Mitchell leaders seek expanded recycling options

A soon-to-expire contract has city officials pondering changes to Mitchell's curbside recycling program. The city's five-year agreement with its current recycling contractor expires at the end of the year. At a City Council meeting earlier this m...

A Dependable Recycling employee collects recyclable material Wednesday morning in Mitchell. The man refused to provide his name. (Sean Ryan/Republic)

A soon-to-expire contract has city officials pondering changes to Mitchell’s curbside recycling program.

The city’s five-year agreement with its current recycling contractor expires at the end of the year. At a City Council meeting earlier this month, Street and Sanitation Superintendent Ron Olson gave council members the chance to examine a revised contract that would make several changes to the recycling program.

The types of recyclable materials that would be accepted are expanded in the revised contract to include two additional types of plastic - No. 3 and No. 7 - as well as an additional type of cardboard known as chipboard, which includes cereal boxes. Those would be added to materials accepted under the current contract, including aluminum; steel and bi-metal cans; No. 1 and No. 2 plastics; newspapers, magazines and catalogs; clear and brown glass containers; corrugated cardboard; mixed-residential mail; and phone books.

The revised contract also allows for bids from contractors that can offer single-stream recycling, which allows all recyclable items to be placed in a single collection bin for later separation at a recycling center. Under the current system, recyclables are sorted as they’re picked up from the curb. In a singlestream system, recyclables are picked up and transported together to a sorting facility to be separated.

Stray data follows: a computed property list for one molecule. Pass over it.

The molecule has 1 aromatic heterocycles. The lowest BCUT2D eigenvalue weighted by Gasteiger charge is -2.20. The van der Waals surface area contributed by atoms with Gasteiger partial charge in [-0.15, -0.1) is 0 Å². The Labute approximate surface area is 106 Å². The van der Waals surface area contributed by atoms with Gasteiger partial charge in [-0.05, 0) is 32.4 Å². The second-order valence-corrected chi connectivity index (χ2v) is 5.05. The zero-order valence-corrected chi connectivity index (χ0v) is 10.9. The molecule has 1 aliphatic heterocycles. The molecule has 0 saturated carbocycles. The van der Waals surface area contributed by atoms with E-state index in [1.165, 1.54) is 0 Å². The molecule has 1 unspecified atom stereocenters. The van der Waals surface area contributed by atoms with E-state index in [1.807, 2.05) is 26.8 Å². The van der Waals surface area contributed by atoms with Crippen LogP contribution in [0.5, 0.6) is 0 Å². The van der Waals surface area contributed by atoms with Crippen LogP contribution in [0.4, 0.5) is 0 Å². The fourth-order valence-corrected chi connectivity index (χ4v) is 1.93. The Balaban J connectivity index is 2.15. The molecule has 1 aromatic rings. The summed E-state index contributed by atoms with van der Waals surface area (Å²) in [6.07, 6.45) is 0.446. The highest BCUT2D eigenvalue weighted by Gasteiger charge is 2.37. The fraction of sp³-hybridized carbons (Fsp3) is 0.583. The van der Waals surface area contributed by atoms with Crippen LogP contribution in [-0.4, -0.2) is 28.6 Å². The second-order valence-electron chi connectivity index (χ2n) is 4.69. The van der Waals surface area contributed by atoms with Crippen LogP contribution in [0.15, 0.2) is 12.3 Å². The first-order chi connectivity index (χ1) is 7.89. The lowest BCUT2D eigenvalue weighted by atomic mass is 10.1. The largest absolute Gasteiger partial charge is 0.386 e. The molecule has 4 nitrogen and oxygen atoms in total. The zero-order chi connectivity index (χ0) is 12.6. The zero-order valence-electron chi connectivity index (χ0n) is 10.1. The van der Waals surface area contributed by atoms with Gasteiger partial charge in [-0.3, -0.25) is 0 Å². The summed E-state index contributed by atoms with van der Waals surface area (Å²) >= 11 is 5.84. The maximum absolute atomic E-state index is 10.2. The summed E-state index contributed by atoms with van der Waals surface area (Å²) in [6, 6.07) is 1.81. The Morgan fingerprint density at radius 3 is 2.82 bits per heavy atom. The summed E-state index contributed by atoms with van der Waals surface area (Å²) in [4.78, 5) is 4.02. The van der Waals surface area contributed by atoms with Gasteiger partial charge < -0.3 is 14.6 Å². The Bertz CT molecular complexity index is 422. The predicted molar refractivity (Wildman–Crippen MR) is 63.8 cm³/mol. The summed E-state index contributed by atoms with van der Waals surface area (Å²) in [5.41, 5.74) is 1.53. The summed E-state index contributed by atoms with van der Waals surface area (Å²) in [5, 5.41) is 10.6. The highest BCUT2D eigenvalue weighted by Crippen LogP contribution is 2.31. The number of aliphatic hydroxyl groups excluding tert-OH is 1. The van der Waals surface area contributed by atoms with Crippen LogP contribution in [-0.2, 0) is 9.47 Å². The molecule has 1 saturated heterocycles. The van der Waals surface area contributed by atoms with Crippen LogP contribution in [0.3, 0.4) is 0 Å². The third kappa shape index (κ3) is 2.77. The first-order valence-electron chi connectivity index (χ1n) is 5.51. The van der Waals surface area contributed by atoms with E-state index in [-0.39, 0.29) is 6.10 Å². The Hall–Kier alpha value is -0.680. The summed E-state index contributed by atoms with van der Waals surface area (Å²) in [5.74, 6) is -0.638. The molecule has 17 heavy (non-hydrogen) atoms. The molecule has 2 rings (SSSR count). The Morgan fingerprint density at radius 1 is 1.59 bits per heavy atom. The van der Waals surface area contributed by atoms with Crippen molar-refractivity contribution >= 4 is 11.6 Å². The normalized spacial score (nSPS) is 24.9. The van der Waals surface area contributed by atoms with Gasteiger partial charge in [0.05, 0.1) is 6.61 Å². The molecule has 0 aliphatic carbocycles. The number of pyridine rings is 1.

“If there is something in there that they can’t recycle, they throw it away for the customer,” Olson said, referring to the way single-stream recycling would operate.


In the revised contract, recycling services would be offered to large institutions, such as Dakota Wesleyan University or Avera OLSON Queen of Peace Hospital, which could fill a large container to be collected on a weekly basis. The current contract only covers residential collection.

What, if any, of the changes will remain once the bidding process concludes remains to be seen, Olson said in an interview this month with The Daily Republic. Bids will be opened Dec. 13.

“We’ll just get this to a bid letting and see where the numbers fall and what the council wants to do,” he said.

In 2008, the last time the city received bids for recycling services, the annual fee paid to Dependable Recycling, the city’s current recycling contractor, increased from $165,200 to $204,996.

As a result, the city increased residents’ monthly recycling fee from $2 to $3 to cover the cost of the recycling program. The fee is paid by residents who receive a monthly utility bill from the city, whether they recycle or not. The revenue generated by the fee covers the entire cost of the recycling program.

According to the city budget documents, the amount collected from the recycling fee has increased in recent years as more utility customers are added to the city system. The fee generated $214,922 in 2010, $217,194 in 2011 and $218,169 in 2012. Any money collected above the contracted amount stays in the city’s sanitation fund, Olson said.